Sept. 11, 2020

Going Into Multiple Offers

In today’s Comox Valley Real Estate environment there are currently more multiple offer scenarios than in the past few years. Not every property listed for sale goes into multiple offers, but recently many have. 


As a buyer, you might wonder “if there are no offers yet what is wrong with the house, am I over-paying?” and on the other side of the coin “Argh, multiple offers, now I have to compete and overpay to get the house!” 


As a seller, you might wonder “Did I not ask enough for the house?”


Recently, I showed a house that had been on the market for 2 years. We put in an offer and BOOM, multiple offers. You have no idea what everyone else’s timelines are, you only know yours.

Lately, there have been properties with more than five competing offers. If that’s the case, you have to be serious, sharpen your pencil and decide, is this the house you want?

There are a few things to remember when you are having those thoughts.

  1. Everyone is in a different stage of their house-hunting journey. Some are just starting, some have been looking for a while, some have been looking for a long time. 
  2. Everyone is looking for something that suits their needs. This may not be the same thing you are looking for, or what you are selling.
  3. The market will ultimately dictate the price of a house.
  4. Use your gut. If it feels wrong, it probably is not right for you. It might be perfect for the next person so don’t feel you are “missing out”.
  5. If you are going to need a mortgage, make sure you are pre-approved. If you can get a pre-approval letter, even better.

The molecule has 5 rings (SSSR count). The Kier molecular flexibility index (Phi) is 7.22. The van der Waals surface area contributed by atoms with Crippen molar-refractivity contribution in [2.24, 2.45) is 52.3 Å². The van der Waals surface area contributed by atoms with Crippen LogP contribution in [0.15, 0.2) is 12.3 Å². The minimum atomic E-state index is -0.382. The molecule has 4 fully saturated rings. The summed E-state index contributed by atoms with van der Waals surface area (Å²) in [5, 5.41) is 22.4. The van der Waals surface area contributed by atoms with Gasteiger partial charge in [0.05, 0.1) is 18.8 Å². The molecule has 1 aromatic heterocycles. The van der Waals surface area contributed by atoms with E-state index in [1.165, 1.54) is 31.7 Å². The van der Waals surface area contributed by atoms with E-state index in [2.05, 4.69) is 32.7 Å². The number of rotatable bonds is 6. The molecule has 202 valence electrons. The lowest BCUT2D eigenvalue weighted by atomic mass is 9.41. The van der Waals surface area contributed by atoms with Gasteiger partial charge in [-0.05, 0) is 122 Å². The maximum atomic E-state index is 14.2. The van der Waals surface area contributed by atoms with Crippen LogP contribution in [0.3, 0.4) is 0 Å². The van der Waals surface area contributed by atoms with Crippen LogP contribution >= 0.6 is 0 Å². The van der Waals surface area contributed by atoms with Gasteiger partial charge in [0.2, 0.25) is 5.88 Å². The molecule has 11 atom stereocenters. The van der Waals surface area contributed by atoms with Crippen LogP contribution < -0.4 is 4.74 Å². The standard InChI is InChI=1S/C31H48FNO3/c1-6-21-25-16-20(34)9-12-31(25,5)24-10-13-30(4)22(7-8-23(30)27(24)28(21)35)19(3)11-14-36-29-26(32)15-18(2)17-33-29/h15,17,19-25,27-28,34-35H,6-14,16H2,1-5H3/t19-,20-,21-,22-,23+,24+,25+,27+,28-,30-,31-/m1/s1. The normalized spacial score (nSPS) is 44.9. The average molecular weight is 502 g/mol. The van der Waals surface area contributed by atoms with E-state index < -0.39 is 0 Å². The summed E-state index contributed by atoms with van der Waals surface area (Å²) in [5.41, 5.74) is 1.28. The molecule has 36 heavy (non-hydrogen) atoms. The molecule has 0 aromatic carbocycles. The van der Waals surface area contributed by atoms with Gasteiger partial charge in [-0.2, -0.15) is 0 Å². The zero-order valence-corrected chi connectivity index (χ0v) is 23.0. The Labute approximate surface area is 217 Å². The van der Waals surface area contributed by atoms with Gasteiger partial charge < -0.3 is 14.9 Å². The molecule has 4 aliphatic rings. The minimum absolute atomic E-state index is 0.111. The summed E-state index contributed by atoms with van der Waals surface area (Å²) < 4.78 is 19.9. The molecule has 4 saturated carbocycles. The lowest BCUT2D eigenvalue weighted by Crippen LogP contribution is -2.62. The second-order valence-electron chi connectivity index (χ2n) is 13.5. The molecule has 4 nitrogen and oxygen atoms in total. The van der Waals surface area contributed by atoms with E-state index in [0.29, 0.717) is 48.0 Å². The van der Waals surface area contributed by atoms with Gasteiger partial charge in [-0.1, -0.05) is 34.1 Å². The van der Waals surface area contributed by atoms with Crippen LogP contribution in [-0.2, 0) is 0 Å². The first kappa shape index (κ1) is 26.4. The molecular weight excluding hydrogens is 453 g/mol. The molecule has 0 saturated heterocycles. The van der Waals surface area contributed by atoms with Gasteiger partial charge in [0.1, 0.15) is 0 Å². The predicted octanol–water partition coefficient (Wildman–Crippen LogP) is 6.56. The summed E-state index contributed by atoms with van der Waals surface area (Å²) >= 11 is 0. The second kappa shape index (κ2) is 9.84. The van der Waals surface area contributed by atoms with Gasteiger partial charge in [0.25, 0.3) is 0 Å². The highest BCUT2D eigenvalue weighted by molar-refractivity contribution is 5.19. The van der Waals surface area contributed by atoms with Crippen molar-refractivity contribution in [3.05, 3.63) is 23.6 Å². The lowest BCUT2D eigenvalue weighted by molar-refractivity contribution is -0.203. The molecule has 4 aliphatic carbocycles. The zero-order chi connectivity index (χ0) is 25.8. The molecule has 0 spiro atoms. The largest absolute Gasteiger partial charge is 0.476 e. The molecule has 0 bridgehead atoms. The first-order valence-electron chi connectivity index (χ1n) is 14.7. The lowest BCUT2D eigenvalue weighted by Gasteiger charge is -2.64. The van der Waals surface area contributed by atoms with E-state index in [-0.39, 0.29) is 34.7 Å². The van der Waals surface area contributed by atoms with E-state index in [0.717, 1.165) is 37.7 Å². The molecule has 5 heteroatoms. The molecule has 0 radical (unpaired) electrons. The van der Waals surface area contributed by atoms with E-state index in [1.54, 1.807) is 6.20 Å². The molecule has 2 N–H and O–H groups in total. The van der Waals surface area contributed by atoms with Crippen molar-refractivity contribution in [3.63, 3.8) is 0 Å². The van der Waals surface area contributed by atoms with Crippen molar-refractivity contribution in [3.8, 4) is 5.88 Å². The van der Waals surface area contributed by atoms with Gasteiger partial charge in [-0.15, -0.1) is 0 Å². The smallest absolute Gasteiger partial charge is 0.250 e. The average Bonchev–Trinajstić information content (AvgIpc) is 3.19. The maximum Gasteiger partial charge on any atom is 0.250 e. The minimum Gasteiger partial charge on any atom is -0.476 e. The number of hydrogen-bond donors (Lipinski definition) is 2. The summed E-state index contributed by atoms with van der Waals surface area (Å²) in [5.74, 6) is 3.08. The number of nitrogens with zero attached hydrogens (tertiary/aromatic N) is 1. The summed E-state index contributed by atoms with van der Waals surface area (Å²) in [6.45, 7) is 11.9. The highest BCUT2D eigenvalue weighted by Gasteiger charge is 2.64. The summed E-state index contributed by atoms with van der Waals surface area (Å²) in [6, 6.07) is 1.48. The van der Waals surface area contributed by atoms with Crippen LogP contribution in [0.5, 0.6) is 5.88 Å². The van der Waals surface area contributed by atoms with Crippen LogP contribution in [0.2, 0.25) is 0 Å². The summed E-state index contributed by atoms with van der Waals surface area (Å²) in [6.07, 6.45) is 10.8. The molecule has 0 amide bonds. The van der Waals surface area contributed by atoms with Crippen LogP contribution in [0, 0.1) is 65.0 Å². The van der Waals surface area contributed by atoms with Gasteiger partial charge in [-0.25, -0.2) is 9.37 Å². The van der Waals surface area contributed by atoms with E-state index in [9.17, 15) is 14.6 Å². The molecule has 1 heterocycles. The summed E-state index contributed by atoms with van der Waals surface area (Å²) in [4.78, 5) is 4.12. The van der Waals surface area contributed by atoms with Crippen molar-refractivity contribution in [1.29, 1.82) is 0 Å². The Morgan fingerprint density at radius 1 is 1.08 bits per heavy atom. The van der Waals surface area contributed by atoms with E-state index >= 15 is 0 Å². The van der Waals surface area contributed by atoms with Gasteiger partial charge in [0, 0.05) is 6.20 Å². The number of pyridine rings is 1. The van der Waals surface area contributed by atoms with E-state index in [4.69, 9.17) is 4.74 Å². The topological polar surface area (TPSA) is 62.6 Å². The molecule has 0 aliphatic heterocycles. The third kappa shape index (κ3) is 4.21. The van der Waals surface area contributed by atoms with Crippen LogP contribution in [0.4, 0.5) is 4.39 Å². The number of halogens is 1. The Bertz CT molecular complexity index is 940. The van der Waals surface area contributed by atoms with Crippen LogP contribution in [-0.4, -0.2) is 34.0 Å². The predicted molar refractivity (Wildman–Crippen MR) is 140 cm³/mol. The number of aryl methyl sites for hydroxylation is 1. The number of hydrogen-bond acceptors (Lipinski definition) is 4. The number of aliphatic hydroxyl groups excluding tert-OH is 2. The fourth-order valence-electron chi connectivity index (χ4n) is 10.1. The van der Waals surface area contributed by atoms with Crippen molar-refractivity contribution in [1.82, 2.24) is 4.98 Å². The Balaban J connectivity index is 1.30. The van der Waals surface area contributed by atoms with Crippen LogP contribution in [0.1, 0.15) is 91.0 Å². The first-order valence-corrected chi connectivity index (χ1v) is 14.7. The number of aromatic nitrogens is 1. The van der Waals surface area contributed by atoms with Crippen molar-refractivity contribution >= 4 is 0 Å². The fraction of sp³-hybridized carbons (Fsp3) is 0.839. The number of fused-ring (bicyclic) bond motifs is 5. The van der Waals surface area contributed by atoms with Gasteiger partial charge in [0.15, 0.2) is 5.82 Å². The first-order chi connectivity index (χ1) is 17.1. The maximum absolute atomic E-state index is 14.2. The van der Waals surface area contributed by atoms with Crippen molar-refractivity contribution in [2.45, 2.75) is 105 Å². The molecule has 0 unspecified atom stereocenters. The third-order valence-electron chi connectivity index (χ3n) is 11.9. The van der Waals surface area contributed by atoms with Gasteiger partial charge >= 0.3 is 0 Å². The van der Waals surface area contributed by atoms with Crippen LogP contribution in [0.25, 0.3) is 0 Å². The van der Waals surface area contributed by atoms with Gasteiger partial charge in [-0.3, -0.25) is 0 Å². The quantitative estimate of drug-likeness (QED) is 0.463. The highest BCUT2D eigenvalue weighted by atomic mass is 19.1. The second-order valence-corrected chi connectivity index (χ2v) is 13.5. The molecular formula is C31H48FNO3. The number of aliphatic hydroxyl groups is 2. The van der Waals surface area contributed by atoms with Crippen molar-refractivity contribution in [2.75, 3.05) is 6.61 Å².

6. A letter about yourselves can go a long way. There is still very much a personal touch to Real Estate and people like to know who they are selling their home to.
  7. Stick to your game while keeping in mind this: If you love the house, go in at your best offer. Would you prefer to lose the property by being $5000, 10,000, 25,000 to low, or get the property by paying 5000, 10,000, 25,000 to much? You know your budget, play within it and live with the outcome.

My biggest piece of advice on this is that you don’t want to regret losing the house because you decided not to put your best foot forward. 

What happens in a multiple offer situation?

When 2 or more offers come in, the Seller’s Real Estate agent must let the Buyer’s Real Estate agent know they are in a multiple offer situation and ask if they would like to revise the offer. At that point, you decide what you want to do. Do you want to stay where you are, revise your offer or drop out and walk away? The Seller will review the offers and they have a few options. 

1. Take the offer they like the best 

2. Take one of the offers and go back and negotiate with that offer. 

You may wonder why someone would do that. Here is an example. Suppose there are 2 offers. One has no conditions, but the price is a bit lower and the dates don’t line up perfectly for the Sellers needs. The other offer has lots of conditions, but the price is higher and the dates line up. The Seller may go back to one or the other offer and ask for changes (higher price, different dates, less conditions).